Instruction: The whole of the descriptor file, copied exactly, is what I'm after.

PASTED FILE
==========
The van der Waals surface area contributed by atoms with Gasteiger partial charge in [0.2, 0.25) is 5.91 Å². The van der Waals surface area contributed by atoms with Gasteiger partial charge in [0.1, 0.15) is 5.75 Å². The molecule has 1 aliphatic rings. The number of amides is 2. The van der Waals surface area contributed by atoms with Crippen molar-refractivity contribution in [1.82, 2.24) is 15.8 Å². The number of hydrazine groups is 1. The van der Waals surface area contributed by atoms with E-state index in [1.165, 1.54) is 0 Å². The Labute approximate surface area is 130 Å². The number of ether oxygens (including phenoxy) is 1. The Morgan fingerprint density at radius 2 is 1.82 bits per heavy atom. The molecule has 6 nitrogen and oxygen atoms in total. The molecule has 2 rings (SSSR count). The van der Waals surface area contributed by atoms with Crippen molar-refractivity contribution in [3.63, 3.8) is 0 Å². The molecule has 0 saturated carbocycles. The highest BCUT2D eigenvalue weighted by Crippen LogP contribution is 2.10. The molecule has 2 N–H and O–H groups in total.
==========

The van der Waals surface area contributed by atoms with Gasteiger partial charge in [0.2, 0.25) is 5.91 Å². The van der Waals surface area contributed by atoms with Gasteiger partial charge in [0.1, 0.15) is 5.75 Å². The molecule has 1 aliphatic rings. The number of amides is 2. The van der Waals surface area contributed by atoms with Crippen molar-refractivity contribution in [1.82, 2.24) is 15.8 Å². The number of hydrazine groups is 1. The van der Waals surface area contributed by atoms with E-state index in [1.165, 1.54) is 0 Å². The Labute approximate surface area is 130 Å². The number of ether oxygens (including phenoxy) is 1. The Morgan fingerprint density at radius 2 is 1.82 bits per heavy atom. The molecule has 6 nitrogen and oxygen atoms in total. The molecule has 2 rings (SSSR count). The van der Waals surface area contributed by atoms with Crippen molar-refractivity contribution in [3.63, 3.8) is 0 Å². The molecule has 0 saturated carbocycles. The highest BCUT2D eigenvalue weighted by Crippen LogP contribution is 2.10. The molecule has 2 N–H and O–H groups in total.